© Josephine Gustavsen
Ms. Gustavsen, tell us about your background: Where, when, and why did you learn German?
I started learning German in middle school when my school offered an exploratory program. I quickly fell in love with German and continued to study it through high school and college.
Where, when, and why did you decide to become a German teacher?
I decided to become a German teacher during high school, when I had a wonderful teacher who really introduced how language could be both fun and beneficial. It made me want to show that to other future students.
What is the most challenging part in teaching German? What is the most rewarding?
I find idioms to be the most challenging part in teaching German, but it is fun when students really think about what things mean, and they realize that literal translations do not work in German and vise versa. The tricky part is that there are so many idioms and expressions that you don’t know are different until someone tells you or until you have a chance to look it up.
The most rewarding is when students approach me and tell me about how they used the language outside of class. This can include them teaching their friends or family something, or when they tell me that they heard someone in town or at an event speaking German and that they approached that person and tried to carry on a conversation with them. I love seeing how proud they feel about those accomplishments.
Is there anything like a “special profile” for students who learn German?
It really varies. I have students who are satisfying college language requirements, who have German heritage, who have heard some German music, who want to work in fields where the German language will be beneficial, and students who have gotten the opportunity to travel abroad and fell in love with the culture. It’s wonderful to have such a variety, and it’s great when students mention in class that they now want to keep studying the language for new reasons on top of why they were already studying it.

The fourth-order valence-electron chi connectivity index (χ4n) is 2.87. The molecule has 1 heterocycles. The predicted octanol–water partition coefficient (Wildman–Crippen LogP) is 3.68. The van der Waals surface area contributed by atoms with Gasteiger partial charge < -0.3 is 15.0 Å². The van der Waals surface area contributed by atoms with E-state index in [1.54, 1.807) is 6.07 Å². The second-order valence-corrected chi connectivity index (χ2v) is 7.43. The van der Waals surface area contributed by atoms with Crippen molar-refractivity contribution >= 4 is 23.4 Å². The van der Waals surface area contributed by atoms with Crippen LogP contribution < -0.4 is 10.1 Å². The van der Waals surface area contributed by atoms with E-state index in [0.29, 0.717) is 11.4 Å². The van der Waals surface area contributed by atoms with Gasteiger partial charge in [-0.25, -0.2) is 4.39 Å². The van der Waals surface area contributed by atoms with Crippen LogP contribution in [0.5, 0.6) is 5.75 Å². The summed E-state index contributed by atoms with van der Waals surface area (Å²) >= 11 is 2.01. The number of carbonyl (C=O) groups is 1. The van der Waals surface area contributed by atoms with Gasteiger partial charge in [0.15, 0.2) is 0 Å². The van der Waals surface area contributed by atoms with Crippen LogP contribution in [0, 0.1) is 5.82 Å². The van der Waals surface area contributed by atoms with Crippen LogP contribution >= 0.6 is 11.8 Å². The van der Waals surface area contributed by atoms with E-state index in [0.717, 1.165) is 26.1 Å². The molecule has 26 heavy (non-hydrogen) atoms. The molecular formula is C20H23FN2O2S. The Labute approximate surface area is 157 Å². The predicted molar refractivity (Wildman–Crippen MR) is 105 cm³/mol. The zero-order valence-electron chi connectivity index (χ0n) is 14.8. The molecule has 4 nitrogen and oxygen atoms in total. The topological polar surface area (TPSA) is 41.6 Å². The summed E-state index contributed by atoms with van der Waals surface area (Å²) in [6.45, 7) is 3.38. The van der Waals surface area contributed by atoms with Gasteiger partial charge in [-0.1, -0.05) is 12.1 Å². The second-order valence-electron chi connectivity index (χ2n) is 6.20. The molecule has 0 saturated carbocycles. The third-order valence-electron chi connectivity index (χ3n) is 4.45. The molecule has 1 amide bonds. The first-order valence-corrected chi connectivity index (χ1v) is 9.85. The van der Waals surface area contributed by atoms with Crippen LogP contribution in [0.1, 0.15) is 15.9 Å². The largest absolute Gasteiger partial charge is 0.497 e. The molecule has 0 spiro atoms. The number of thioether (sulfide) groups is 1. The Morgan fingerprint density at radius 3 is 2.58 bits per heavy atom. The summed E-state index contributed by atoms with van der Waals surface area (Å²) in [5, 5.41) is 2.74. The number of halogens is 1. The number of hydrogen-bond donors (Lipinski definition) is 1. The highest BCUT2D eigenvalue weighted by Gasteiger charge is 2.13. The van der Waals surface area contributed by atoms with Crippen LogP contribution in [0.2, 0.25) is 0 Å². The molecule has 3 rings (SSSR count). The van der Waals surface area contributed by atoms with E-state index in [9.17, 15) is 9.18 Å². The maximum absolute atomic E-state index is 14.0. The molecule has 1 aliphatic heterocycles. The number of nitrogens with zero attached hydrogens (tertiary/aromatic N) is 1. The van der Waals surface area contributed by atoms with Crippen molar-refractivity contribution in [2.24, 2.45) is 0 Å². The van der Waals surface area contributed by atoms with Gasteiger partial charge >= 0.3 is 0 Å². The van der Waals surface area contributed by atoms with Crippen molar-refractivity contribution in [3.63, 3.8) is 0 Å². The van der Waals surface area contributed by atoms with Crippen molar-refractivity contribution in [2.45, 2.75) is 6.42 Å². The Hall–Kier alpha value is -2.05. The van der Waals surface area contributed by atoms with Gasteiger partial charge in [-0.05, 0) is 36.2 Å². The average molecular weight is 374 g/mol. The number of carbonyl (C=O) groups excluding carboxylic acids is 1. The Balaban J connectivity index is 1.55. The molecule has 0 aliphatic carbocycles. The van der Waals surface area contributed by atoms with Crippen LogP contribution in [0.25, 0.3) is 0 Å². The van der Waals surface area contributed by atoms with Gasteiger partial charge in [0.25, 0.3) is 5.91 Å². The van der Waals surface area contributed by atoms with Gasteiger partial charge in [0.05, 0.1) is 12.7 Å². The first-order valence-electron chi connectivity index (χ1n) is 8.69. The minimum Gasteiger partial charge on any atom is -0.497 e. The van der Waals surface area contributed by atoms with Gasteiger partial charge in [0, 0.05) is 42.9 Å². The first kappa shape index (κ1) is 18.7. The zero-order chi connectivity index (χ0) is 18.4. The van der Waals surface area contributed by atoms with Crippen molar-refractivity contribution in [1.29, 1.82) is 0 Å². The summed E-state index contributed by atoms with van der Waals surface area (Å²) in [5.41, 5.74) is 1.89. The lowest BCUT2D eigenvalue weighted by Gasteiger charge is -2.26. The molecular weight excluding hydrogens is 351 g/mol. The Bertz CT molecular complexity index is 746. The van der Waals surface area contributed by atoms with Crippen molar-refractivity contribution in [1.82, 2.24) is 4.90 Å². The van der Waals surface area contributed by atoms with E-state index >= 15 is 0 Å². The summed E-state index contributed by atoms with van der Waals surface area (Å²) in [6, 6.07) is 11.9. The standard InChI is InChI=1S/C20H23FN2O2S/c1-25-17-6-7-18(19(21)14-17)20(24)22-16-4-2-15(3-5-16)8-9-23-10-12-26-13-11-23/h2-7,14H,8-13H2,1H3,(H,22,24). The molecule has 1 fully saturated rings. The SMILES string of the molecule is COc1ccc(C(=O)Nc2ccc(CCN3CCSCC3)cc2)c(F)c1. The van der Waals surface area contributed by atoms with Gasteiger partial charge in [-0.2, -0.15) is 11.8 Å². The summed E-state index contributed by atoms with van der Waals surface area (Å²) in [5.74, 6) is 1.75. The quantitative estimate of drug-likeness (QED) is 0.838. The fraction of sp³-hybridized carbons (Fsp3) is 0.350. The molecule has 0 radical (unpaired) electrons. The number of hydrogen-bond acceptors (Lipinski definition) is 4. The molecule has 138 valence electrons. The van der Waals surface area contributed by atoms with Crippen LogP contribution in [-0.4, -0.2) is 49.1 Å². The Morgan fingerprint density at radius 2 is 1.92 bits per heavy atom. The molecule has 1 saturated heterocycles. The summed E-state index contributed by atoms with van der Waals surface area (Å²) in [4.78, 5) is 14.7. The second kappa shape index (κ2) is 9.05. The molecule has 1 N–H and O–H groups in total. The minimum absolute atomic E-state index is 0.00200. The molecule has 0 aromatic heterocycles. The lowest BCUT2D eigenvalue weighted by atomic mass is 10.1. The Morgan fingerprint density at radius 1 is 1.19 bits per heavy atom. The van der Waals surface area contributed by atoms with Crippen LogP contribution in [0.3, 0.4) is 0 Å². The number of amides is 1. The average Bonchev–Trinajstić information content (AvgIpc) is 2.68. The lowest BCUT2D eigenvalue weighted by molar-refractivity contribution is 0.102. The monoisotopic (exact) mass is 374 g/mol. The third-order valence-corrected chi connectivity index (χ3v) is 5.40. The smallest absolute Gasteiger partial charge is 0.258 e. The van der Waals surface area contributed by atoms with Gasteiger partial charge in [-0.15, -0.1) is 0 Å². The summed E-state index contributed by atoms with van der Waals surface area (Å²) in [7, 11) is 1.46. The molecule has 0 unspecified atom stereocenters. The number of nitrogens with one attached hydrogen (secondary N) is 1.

Where did/do you get support, guidance as a yet relatively inexperienced German teacher?
As a newer teacher I get support from language department colleagues, mentors from internships, former professors and teachers, and a lot of online resources. It’s important to get resources from all available avenues, and to realize that it is not a sign of any kind of lack of abilities as a teacher to seek resources and guidance. As educators we will continually build on our arsenal of strategies and to further our own educations.
In your opinion: What are the prospects for German as a foreign language in the US?
German as a foreign language in the US has become more prevalent. Personally, I am lucky to teach German in a city where there are a lot of German companies, universities that offer German as a foreign language, and that has partner universities and high schools in Germany. With the local options for continued use of the language, and the importance of Germany in business and politics on the world stage, I have positive feelings for the development of German as a foreign language being taught in the United States.
The interview was conducted by Christoph Veldhues and Olga Liamkina.